Online Street Teams: How to Motivate Fans To Spread The Word For You

Header_logoGuest post by Moses Soyoola (@moseyshow), co-founder of Jamplify (@jampaigns), a promotional platform that turns fans into active promoters of artists' content.

Whatever happened to street teams? It used to be that artists would have armies of kids in any given city beating the pavement to promote the artist and the artist's shows. These promoters would be rewarded with all kinds of perks and gifts like backstage passes, box sets, or VIP access. These artists realized that fan word-of-mouth is the most powerful form of marketing at their disposal as they seek to gain new fans.

In the digital age, artists fight an uphill battle against obscurity as they attempt to cut through the noise and be heard. Yet the idea of rewarding and incentivizing your fans to get the word out for you seems to have largely been forgotten. There are very few digital street teams. Online fan clubs tend to be insulated, with the primary focus being extra perks for members of the existing community. The external reach of these clubs is minimal, which is a waste of the promotional potential of a fan base.

That said, many musicians are already bringing some street team strategies into the digital age. For example, artists frequently use what I call "sharewalls", which are a step in the right direction. Sharewalls involve requiring a fan to share content before accessing it. The most common example is asking fans to "Like" or share on Facebook in order to gain access to new releases.

If used properly, sharewalls can be effective when there is at least limited access to the content before sharing. For example, an artist might allow listeners to freely stream a song, but require them to share in order to download. Many acts are instituting sharewalls that are completely restrictive, requiring fans to recommend content before they have any ability to experience it themselves. This is problematic for a few reasons.

First, sharewalls take away from the credibility of the recommendation. How can a fan honestly tell her friends a new song is good if she hasn't yet listened to it? Yes, many of your fans love you so much that they'll recommend anything you release. But some of them care about their credibility and aren't going to recommend content they don't like. And they can't know if they like it until they listen to it.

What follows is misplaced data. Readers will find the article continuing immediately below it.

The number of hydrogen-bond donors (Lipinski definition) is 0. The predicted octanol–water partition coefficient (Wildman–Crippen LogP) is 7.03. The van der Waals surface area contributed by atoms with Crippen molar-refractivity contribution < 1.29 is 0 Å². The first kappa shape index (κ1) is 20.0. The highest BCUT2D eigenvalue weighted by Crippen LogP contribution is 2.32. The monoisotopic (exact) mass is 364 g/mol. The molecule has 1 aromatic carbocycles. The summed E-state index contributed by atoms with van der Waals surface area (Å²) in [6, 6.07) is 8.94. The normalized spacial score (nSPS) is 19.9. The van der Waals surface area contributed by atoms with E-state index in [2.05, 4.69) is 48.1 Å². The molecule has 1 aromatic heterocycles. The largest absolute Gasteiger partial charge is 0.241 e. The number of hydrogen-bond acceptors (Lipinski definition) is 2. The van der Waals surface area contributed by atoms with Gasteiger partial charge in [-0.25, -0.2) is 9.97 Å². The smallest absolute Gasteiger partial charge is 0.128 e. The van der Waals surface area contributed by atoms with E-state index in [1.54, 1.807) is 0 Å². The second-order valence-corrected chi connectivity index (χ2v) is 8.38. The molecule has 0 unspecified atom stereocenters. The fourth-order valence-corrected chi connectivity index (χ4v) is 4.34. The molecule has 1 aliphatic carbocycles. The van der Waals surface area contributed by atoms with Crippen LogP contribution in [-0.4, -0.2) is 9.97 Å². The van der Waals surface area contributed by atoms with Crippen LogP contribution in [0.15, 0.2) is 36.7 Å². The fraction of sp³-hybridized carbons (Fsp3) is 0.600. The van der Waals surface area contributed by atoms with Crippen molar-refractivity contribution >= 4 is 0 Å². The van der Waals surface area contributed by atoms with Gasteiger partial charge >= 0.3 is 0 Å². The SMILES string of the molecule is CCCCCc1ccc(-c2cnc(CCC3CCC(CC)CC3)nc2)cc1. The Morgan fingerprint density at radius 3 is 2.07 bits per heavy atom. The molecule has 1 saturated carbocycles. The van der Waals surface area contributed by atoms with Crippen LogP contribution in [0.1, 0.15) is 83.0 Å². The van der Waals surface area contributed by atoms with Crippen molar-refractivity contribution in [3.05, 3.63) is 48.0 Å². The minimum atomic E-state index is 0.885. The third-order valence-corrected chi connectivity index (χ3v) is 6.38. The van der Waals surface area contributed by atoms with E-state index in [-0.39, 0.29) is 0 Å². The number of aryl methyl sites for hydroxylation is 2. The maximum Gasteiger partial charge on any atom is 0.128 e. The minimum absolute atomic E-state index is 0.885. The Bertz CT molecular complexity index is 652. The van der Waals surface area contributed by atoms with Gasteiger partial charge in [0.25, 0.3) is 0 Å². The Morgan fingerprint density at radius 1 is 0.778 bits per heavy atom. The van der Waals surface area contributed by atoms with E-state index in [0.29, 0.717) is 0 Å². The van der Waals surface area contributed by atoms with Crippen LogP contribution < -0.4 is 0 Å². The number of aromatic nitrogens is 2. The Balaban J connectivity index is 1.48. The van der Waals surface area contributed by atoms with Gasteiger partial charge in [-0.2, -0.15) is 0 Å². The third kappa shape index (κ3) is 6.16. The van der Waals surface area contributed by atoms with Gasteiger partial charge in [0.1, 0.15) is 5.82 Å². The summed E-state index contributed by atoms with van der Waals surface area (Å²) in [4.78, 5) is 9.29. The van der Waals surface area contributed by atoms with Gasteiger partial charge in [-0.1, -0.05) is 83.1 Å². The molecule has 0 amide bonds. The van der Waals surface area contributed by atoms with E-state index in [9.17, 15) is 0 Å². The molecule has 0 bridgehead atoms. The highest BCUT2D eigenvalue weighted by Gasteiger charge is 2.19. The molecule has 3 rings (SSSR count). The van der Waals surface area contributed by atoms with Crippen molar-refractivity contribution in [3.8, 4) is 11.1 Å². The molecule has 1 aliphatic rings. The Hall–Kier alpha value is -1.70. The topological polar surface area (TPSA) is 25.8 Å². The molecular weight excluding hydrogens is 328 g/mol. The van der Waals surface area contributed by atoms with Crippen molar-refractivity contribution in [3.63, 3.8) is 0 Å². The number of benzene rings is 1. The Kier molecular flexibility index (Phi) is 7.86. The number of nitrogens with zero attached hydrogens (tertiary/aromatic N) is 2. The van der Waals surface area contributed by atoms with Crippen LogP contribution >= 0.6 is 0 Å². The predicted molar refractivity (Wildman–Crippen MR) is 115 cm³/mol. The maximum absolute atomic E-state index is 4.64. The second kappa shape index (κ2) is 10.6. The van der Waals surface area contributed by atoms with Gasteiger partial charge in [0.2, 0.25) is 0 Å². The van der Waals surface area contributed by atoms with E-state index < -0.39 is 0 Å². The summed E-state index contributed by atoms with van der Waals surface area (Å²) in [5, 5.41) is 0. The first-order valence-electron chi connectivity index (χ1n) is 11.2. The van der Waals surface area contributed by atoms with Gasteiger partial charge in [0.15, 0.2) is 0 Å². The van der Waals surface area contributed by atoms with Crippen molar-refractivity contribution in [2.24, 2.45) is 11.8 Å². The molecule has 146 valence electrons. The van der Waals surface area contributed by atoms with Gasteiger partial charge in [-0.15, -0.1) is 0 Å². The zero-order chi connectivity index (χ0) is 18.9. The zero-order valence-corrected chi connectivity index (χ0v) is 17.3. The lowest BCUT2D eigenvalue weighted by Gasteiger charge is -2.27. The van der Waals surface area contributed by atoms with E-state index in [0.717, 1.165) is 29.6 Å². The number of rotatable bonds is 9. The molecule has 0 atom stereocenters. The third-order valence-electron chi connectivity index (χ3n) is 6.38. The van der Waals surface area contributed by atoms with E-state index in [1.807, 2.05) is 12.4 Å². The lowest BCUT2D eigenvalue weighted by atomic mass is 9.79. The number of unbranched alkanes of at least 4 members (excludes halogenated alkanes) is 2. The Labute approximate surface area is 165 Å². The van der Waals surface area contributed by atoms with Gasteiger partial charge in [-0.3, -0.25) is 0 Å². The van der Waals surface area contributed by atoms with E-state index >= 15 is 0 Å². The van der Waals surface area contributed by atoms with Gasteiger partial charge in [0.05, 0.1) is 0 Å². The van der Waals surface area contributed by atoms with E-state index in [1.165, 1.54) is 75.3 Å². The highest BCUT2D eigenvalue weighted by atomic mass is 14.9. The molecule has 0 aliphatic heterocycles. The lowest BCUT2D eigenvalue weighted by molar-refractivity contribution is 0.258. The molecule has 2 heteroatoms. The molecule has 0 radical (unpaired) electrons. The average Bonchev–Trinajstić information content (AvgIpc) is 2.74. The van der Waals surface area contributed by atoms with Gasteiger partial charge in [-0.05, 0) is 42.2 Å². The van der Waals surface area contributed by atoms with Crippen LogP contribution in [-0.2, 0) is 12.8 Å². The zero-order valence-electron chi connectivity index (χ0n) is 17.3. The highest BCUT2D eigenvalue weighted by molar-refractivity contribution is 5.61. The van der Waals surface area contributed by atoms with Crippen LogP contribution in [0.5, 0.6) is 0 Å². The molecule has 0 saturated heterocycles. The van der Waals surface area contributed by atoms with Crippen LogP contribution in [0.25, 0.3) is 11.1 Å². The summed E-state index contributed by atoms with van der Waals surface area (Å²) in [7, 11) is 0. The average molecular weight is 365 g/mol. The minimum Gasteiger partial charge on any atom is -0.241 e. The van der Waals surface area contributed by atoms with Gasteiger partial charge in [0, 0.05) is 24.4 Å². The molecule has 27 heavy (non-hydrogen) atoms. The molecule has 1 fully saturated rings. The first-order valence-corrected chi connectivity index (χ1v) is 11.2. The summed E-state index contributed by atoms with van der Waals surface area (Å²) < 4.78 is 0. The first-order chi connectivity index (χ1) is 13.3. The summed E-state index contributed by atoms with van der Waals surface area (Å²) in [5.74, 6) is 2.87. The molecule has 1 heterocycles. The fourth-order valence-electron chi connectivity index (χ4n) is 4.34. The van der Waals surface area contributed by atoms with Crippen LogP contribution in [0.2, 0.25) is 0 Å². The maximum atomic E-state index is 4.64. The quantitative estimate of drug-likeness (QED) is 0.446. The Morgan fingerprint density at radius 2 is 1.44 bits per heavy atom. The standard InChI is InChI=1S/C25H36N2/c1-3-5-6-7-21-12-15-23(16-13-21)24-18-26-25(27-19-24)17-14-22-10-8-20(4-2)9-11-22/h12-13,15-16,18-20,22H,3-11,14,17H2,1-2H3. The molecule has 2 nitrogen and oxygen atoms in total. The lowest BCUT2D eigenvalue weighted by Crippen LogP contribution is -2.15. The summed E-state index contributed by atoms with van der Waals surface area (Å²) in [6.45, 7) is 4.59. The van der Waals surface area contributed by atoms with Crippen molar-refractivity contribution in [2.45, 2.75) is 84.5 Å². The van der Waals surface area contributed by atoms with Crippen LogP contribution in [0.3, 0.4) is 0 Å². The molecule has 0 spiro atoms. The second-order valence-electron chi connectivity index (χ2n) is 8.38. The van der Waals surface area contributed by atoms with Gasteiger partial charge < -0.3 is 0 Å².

Second, sharewalls make the shared content less likely to be accessed by the person to whom it is recommended. Even if every single one of your fans loves you enough to recommend everything you release without checking it out first, you're trying to reach people who aren't your fans yet. They don't even know who you are, so even if they trust the blind recommendations of your fans and would give your music a listen, they are probably not going to "Like" you or share your post in order to do so.

Perhaps most importantly, sharewalls don't encourage fans to demonstrate their full potential as your promoters. Your fans can likely be placed into one of two categories – Diehards and Casuals. Both Diehards and Casuals like your music enough to jump through the hoop of a sharewall to access your content. The Casuals will hit the "Like" button or tweet about it if they have to, but that's about all you'll get out of them. Then there are your Diehards. If you ask them to, these fans will tweet about it and "Like" it and email it to every listserv they know, and shout it from the mountaintop! Whenever you use a sharewall, you're putting Diehards and Casuals in the same bucket, and you're telling your Diehard fans that they don't need to be anything more than a Casual. If you're a musician reading this blog, I'm betting you want and need your fans to be anything but Casual.

So why not give the Diehards a way to show how much they love your music? One way to do this is to make a contest out of your new release, and reward your fans for promoting for you. Actually base the rewards on how many other people they can get to listen to your music. Release a track, and those fans who can get the largest number of other people to check it out, win something unique and personalized from you like a signed t-shirt, a phone call, maybe even a home-cooked meal. Add that to the prized status of being the most effective promoter for a particular artist, and you have a winning recipe for more robust word-of-mouth marketing from your fans.

Of course, there are some pitfalls you'll want to avoid when you create these sorts of contests. First, it's important that the reward be unique to the artist and personalized for the fan. This preserves the integrity of the promotion. If the fan doesn't actually like an artist, he or she isn't going to strive to be an artist's most effective promoter in order to win backstage passes to the artist's concert. On the other hand, it's easy to imagine a scenario where a fan is excited to win cash prizes from an artist whose music the fan does not actually enjoy.

Additionally, you'll want to shy away from winner-take-all contests, where only the single most effective promoter wins a reward. That way, a fan who doesn't have a chance at the top spot might still be motivated to promote by the prospect of earning a smaller reward. This is especially important as you want the Casuals among your fans to continue to have some incentive to do the small bit of sharing they already do. Finally, even if you don't give them material rewards, you can always recognize your fans for attaining ascending levels of achievement. Then a fan always has some incentive to get to the next level regardless of their chances of earning the limited rewards.

If you're reading this blog, you probably need more people hearing your music. Your fans are your most powerful marketing force, and you should be motivating them to get more involved in spreading the word for you.


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